An Afternoon in White Plains

I’ve had the chance to do a fair bit of traveling recently, and this week, circumstance has brought me to White Plains, which is only about an hour’s drive from where I live. I came for a work conference, but that formally starts tomorrow, so I had a free evening in which to get settled into my hotel and check out the environs of what was billed as the “downtown” of the city.

My only previous experience of White Plains is from over a decade ago, when I interviewed for a job at a debt collection company, a job that I blessedly wasn’t offered at the time. I remember thinking the city was very suburban and, frankly, boring-looking.

In the first ninety minutes after arriving for this conference, I had reason to question all of my preconceived beliefs about the character of White Plains, and to have them all resoundingly confirmed.

I don’t often drive when I travel, so I like to explore the area around my hotel, especially if it is in the middle of an urban area. I scouted ahead on a maps app and knew that there was a mall on the next block, but that everything else was pretty far on foot. I figured a walk through a mall is a nice way to people watch and at least be entertained for a late afternoon; I was also getting kinda hungry.

The mall was indeed on the next block, but it presented as an impenetrable fortress; I walked three-and-a-half sides of it before realizing that the only way in is through the parking garage, a fact made rather irritating by the absence of pedestrian walkways. These were not small blocks, mind you, but a single block, with no streets interrupting it, stretching about two or three avenues worth of distance. I had made my steps for the day before I even breached to the interior of this mall-fortress.

I wondered if it was even there anymore, or if Covid had killed it.

I finally walked into the parking garage, and used their elevator to reach one of three “Retail” floors, denoted with that word and nothing more in the elevator. A single sign on one wall said “Want to Explore?” and had a QR code.

Before that even loaded, I disembarked into a retro mall wonderland. It was all the modern stores one would expect in a mediocre mall: Ann Taylor, Nordstrom, Michael Kors, and several jewelry stores, but it was in this completely enclosed space, vast but buried deep in a concrete exostructure of parking lot.

Also, there weren’t more then perhaps a dozen customers in the entire mall- the ENTIRE mall- on a late Thursday afternoon. Every one of the thirty-odd stores was open, evidently staffed, and completely devoid of custom.

I decided to slake my hunger first, and headed for the food court. Multiple signs pointed its direction and hyped it up in a weirdly non-specific way- and listing none of the food offerings. At the end of the arrows was an elevator, and instructions to take it to the fourth floor, where the generically titled food court (Crave, I think?) was located.

On the way, I looked up finer dining options, and saw that there were two in the area: PF Chang’s or the Cheesecake Factory. I felt like I was back at the Arden Mall in Sacramento, minus the good stores and nearby fairgrounds.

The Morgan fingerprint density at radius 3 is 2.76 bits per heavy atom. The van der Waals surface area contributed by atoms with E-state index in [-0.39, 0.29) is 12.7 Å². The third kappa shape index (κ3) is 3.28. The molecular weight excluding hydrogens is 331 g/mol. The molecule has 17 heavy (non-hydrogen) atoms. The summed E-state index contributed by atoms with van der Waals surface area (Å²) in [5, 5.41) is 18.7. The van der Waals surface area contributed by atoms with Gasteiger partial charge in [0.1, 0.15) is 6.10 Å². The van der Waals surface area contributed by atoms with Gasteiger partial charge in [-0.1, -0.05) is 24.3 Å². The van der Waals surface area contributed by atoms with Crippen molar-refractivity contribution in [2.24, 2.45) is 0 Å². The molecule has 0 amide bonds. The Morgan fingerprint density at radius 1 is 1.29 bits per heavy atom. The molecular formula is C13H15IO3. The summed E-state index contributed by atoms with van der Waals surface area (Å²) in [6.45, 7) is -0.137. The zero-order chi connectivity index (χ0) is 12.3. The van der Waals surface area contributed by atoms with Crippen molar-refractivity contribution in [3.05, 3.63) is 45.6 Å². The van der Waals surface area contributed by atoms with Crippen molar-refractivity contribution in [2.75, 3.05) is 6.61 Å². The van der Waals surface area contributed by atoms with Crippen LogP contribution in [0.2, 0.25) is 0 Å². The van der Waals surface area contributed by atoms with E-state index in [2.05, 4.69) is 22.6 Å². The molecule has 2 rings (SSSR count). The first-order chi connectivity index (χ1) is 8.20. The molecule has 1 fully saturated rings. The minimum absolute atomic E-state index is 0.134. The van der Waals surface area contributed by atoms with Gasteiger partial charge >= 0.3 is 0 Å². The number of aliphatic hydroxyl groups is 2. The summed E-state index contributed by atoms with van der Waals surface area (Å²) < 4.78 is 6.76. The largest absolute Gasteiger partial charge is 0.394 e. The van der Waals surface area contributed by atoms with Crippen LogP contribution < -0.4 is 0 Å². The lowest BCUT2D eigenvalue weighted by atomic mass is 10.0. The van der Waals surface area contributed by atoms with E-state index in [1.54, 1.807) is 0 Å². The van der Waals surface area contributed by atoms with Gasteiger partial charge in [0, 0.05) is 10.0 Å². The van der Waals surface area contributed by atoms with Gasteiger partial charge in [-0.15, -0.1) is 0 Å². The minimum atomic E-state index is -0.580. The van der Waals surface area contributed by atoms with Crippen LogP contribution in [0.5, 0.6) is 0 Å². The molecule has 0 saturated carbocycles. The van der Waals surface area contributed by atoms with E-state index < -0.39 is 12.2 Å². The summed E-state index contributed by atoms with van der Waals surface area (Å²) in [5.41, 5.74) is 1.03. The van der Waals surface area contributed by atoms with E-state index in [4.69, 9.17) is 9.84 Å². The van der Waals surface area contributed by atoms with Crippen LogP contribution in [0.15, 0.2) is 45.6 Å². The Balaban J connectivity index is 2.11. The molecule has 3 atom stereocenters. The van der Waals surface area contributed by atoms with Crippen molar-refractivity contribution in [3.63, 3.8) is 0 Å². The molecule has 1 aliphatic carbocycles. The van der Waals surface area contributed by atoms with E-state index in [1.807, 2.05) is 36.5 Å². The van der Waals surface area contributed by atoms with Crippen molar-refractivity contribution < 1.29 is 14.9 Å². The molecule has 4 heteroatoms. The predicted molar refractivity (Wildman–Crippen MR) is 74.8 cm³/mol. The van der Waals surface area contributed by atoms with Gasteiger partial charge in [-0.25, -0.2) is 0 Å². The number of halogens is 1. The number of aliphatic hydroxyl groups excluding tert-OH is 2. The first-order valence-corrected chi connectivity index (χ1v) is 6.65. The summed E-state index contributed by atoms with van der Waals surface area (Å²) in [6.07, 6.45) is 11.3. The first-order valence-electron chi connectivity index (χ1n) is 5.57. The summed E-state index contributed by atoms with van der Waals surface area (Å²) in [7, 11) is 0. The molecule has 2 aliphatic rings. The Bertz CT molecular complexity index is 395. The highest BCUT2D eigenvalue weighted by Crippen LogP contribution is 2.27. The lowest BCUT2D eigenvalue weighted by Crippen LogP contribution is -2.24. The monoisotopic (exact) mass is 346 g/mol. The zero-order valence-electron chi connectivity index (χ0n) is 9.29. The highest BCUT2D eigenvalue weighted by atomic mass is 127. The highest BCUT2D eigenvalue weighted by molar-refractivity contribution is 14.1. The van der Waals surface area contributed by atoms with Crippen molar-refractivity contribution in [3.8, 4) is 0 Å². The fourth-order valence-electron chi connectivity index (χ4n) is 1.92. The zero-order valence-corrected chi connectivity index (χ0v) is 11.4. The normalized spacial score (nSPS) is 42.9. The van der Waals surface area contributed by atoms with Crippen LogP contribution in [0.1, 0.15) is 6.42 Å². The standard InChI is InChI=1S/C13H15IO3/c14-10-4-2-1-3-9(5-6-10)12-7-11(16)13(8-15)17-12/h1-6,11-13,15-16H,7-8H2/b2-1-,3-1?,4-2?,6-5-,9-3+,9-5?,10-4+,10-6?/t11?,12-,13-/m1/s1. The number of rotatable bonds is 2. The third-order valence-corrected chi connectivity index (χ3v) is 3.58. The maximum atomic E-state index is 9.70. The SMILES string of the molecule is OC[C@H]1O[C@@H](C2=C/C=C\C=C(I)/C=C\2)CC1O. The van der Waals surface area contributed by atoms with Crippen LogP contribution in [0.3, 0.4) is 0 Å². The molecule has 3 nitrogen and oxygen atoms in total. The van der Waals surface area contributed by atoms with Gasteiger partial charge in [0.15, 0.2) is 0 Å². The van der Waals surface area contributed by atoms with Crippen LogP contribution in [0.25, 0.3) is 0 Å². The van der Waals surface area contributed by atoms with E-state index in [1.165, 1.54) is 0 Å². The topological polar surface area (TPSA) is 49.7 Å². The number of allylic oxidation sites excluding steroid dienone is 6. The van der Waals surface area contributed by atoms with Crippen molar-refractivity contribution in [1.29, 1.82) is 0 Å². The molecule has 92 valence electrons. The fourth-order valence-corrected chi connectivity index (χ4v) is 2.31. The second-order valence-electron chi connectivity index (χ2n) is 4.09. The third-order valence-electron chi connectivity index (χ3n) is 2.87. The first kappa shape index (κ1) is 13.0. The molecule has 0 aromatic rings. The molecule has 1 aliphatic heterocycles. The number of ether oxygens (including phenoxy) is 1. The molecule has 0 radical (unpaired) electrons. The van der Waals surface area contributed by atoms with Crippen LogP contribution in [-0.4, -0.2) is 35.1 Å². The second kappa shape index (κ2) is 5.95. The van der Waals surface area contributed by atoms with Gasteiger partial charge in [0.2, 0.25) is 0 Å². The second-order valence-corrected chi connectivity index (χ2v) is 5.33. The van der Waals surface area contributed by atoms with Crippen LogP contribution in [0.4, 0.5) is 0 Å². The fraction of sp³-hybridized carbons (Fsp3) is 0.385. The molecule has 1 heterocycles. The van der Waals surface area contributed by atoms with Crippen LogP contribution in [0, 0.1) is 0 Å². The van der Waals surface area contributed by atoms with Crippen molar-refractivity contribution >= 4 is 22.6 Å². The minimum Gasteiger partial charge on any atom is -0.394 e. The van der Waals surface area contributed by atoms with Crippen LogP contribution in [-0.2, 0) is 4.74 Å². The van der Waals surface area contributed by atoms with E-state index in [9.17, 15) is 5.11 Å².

The elevator deposited me at Crave and I saw its offerings: three “coming soon” installations that had evidently been there for a long time, and three types of burger joints. They were all open, and I decided to go with Shake Shack- I don’t buy the hype about their food, but this was a devil-you-know situation. Plus, they had dreamsicle custard shakes.

The food court seating area was massive, plainly designed to host six restaurants’ worth of diners during a holiday rush. But today there were so few people shopping that I got an entire eating section to myself. I liked the food- a white truffle burger that was quite tasty, and fries that were hot and salted just right.

I was bound and determined to stop into some store, for some reason, since I had gone to so much damn trouble to get into this mall, but none of the stores appealed to me in the least. I tried to brainstorm things I could use that these stores even carried, but was uninspired. I briefly looked for talcum powder at L’Occitane, for when I inevitably cut myself shaving. L’Occitane does not carry talcum powder.

I decided to leave and come back to my hotel, if just to vent the profound, suburban misery that is an afternoon in White Plains. Even that proved a challenge- following the exit signs, I found myself in a concrete labyrinth, plainly designed for workers at the stores as a back way in, but it was open and there were exit signs pointing at it. It led down multiple twists and turns, only to end at an alarmed emergency exit. I backtracked.

After finally making my way out of the labyrinth the same way I had entered- through the underground parking garage, walking in a driving lane- I returned to the hotel, saw myself in, and sat down to write about it.

I had low expectations for an afternoon in White Plains, and it still managed to trip over the bar.


Published in: on April 12, 2023 at 3:46 pm  Leave a Comment  

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